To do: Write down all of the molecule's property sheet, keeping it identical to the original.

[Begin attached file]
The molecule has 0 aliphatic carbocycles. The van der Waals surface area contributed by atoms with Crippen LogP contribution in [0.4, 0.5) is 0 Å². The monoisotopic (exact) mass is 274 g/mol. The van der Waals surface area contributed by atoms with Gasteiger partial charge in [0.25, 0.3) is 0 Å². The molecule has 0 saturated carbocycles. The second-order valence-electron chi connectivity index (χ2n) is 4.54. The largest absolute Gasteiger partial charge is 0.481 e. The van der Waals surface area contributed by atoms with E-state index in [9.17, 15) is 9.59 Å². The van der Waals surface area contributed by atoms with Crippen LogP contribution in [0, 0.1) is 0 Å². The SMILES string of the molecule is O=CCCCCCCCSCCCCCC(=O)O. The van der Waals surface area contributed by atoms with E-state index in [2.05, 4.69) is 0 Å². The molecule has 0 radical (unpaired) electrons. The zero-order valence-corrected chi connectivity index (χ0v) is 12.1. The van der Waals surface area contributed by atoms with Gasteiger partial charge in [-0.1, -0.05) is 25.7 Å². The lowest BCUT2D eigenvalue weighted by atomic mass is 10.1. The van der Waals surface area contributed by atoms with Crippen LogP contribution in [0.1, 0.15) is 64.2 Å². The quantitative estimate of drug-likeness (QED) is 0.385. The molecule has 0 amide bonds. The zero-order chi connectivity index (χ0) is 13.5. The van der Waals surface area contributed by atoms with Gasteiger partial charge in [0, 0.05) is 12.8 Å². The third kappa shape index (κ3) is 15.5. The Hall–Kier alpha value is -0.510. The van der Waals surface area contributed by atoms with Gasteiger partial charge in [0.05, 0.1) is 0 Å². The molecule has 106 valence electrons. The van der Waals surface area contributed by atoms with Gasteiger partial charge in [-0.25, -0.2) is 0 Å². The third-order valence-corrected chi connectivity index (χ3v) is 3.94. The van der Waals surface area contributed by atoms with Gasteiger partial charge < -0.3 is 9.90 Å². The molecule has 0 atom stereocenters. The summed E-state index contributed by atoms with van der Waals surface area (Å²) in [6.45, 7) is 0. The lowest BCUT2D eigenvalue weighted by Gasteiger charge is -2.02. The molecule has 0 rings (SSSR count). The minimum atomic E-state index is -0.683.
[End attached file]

The molecule has 0 aliphatic carbocycles. The van der Waals surface area contributed by atoms with Crippen LogP contribution in [0.4, 0.5) is 0 Å². The monoisotopic (exact) mass is 274 g/mol. The van der Waals surface area contributed by atoms with Gasteiger partial charge in [0.25, 0.3) is 0 Å². The molecule has 0 saturated carbocycles. The second-order valence-electron chi connectivity index (χ2n) is 4.54. The largest absolute Gasteiger partial charge is 0.481 e. The van der Waals surface area contributed by atoms with E-state index in [9.17, 15) is 9.59 Å². The van der Waals surface area contributed by atoms with Crippen LogP contribution in [0, 0.1) is 0 Å². The SMILES string of the molecule is O=CCCCCCCCSCCCCCC(=O)O. The van der Waals surface area contributed by atoms with E-state index in [2.05, 4.69) is 0 Å². The molecule has 0 radical (unpaired) electrons. The zero-order valence-corrected chi connectivity index (χ0v) is 12.1. The van der Waals surface area contributed by atoms with Gasteiger partial charge in [-0.1, -0.05) is 25.7 Å². The lowest BCUT2D eigenvalue weighted by atomic mass is 10.1. The van der Waals surface area contributed by atoms with Crippen LogP contribution in [0.1, 0.15) is 64.2 Å². The quantitative estimate of drug-likeness (QED) is 0.385. The molecule has 0 amide bonds. The zero-order chi connectivity index (χ0) is 13.5. The van der Waals surface area contributed by atoms with Gasteiger partial charge in [0, 0.05) is 12.8 Å². The third kappa shape index (κ3) is 15.5. The Hall–Kier alpha value is -0.510. The van der Waals surface area contributed by atoms with Gasteiger partial charge in [0.05, 0.1) is 0 Å². The molecule has 106 valence electrons. The van der Waals surface area contributed by atoms with Gasteiger partial charge in [-0.25, -0.2) is 0 Å². The third-order valence-corrected chi connectivity index (χ3v) is 3.94. The van der Waals surface area contributed by atoms with Gasteiger partial charge < -0.3 is 9.90 Å². The molecule has 0 atom stereocenters. The summed E-state index contributed by atoms with van der Waals surface area (Å²) in [6.45, 7) is 0. The lowest BCUT2D eigenvalue weighted by Gasteiger charge is -2.02. The molecule has 0 rings (SSSR count). The minimum atomic E-state index is -0.683.